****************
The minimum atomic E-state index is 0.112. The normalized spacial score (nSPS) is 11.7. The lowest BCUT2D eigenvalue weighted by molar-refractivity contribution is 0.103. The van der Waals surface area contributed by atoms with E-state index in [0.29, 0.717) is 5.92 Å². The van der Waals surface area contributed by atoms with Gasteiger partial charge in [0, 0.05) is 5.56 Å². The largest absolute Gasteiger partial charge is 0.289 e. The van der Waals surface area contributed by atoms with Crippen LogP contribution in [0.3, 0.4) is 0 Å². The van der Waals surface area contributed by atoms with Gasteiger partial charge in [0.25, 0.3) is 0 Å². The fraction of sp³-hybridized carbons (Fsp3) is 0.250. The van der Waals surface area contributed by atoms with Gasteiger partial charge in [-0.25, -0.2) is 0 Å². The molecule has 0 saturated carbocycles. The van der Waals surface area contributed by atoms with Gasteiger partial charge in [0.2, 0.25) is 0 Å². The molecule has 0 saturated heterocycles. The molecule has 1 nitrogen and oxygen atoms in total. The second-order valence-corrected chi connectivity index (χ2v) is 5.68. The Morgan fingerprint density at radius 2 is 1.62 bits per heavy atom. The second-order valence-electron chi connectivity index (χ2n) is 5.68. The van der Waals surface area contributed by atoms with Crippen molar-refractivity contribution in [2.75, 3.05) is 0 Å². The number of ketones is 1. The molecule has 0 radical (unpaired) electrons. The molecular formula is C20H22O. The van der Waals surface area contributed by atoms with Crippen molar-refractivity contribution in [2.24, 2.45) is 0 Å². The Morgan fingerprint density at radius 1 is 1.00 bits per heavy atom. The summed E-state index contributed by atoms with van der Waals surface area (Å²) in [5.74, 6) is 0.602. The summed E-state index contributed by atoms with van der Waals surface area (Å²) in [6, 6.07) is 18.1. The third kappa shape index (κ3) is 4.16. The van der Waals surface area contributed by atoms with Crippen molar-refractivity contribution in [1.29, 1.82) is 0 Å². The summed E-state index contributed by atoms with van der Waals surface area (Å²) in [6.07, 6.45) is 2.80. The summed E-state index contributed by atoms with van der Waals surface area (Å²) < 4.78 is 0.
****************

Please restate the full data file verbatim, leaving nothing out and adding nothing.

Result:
The minimum atomic E-state index is 0.112. The normalized spacial score (nSPS) is 11.7. The lowest BCUT2D eigenvalue weighted by molar-refractivity contribution is 0.103. The van der Waals surface area contributed by atoms with E-state index in [0.29, 0.717) is 5.92 Å². The van der Waals surface area contributed by atoms with Gasteiger partial charge in [0, 0.05) is 5.56 Å². The largest absolute Gasteiger partial charge is 0.289 e. The van der Waals surface area contributed by atoms with Crippen LogP contribution in [0.3, 0.4) is 0 Å². The van der Waals surface area contributed by atoms with Gasteiger partial charge in [0.25, 0.3) is 0 Å². The fraction of sp³-hybridized carbons (Fsp3) is 0.250. The van der Waals surface area contributed by atoms with Gasteiger partial charge in [-0.25, -0.2) is 0 Å². The molecule has 0 saturated carbocycles. The van der Waals surface area contributed by atoms with Gasteiger partial charge in [0.2, 0.25) is 0 Å². The molecule has 0 saturated heterocycles. The molecule has 1 nitrogen and oxygen atoms in total. The second-order valence-corrected chi connectivity index (χ2v) is 5.68. The Morgan fingerprint density at radius 2 is 1.62 bits per heavy atom. The second-order valence-electron chi connectivity index (χ2n) is 5.68. The van der Waals surface area contributed by atoms with Crippen molar-refractivity contribution in [2.75, 3.05) is 0 Å². The number of ketones is 1. The molecule has 0 radical (unpaired) electrons. The molecular formula is C20H22O. The van der Waals surface area contributed by atoms with Crippen molar-refractivity contribution in [2.24, 2.45) is 0 Å². The Morgan fingerprint density at radius 1 is 1.00 bits per heavy atom. The summed E-state index contributed by atoms with van der Waals surface area (Å²) in [5.74, 6) is 0.602. The summed E-state index contributed by atoms with van der Waals surface area (Å²) in [6, 6.07) is 18.1. The third kappa shape index (κ3) is 4.16. The van der Waals surface area contributed by atoms with Crippen molar-refractivity contribution in [1.29, 1.82) is 0 Å². The summed E-state index contributed by atoms with van der Waals surface area (Å²) in [6.07, 6.45) is 2.80. The summed E-state index contributed by atoms with van der Waals surface area (Å²) < 4.78 is 0.